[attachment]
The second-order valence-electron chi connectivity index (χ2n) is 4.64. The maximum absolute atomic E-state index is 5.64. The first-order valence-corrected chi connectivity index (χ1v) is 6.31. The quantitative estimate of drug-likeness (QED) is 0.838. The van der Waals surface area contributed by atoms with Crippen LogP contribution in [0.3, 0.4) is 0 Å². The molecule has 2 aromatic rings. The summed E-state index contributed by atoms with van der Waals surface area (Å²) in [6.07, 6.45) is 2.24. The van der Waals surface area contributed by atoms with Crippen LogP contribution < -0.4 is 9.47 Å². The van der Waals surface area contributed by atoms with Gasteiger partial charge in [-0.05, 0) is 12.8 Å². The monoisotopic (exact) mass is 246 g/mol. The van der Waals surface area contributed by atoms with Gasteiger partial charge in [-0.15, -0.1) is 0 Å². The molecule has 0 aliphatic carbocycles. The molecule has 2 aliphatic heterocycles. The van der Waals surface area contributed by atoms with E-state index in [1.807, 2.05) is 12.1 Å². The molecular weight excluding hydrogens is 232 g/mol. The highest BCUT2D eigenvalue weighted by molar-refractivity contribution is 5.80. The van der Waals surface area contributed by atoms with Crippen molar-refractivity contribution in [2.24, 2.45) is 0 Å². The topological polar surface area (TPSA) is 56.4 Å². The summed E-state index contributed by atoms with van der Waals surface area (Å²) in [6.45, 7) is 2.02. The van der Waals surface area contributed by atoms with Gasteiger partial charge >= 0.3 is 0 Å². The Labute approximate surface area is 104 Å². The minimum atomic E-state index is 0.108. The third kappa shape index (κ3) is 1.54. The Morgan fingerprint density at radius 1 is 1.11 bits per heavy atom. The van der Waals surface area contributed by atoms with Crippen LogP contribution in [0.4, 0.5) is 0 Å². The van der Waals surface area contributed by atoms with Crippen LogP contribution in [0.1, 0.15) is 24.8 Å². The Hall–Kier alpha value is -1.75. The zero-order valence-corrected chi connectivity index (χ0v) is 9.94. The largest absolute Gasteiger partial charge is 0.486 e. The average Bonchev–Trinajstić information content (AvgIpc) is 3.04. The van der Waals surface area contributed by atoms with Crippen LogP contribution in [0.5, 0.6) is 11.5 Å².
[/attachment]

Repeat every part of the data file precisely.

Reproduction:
The second-order valence-electron chi connectivity index (χ2n) is 4.64. The maximum absolute atomic E-state index is 5.64. The first-order valence-corrected chi connectivity index (χ1v) is 6.31. The quantitative estimate of drug-likeness (QED) is 0.838. The van der Waals surface area contributed by atoms with Crippen LogP contribution in [0.3, 0.4) is 0 Å². The molecule has 2 aromatic rings. The summed E-state index contributed by atoms with van der Waals surface area (Å²) in [6.07, 6.45) is 2.24. The van der Waals surface area contributed by atoms with Crippen LogP contribution < -0.4 is 9.47 Å². The van der Waals surface area contributed by atoms with Gasteiger partial charge in [-0.05, 0) is 12.8 Å². The monoisotopic (exact) mass is 246 g/mol. The van der Waals surface area contributed by atoms with Gasteiger partial charge in [-0.15, -0.1) is 0 Å². The molecule has 0 aliphatic carbocycles. The molecule has 2 aliphatic heterocycles. The van der Waals surface area contributed by atoms with E-state index in [1.807, 2.05) is 12.1 Å². The molecular weight excluding hydrogens is 232 g/mol. The highest BCUT2D eigenvalue weighted by molar-refractivity contribution is 5.80. The van der Waals surface area contributed by atoms with Crippen molar-refractivity contribution in [2.24, 2.45) is 0 Å². The topological polar surface area (TPSA) is 56.4 Å². The summed E-state index contributed by atoms with van der Waals surface area (Å²) in [6.45, 7) is 2.02. The van der Waals surface area contributed by atoms with Gasteiger partial charge >= 0.3 is 0 Å². The Labute approximate surface area is 104 Å². The minimum atomic E-state index is 0.108. The third kappa shape index (κ3) is 1.54. The Morgan fingerprint density at radius 1 is 1.11 bits per heavy atom. The van der Waals surface area contributed by atoms with Crippen LogP contribution in [0.4, 0.5) is 0 Å². The van der Waals surface area contributed by atoms with Crippen LogP contribution in [0.1, 0.15) is 24.8 Å². The Hall–Kier alpha value is -1.75. The zero-order valence-corrected chi connectivity index (χ0v) is 9.94. The largest absolute Gasteiger partial charge is 0.486 e. The average Bonchev–Trinajstić information content (AvgIpc) is 3.04. The van der Waals surface area contributed by atoms with Crippen LogP contribution in [0.5, 0.6) is 11.5 Å².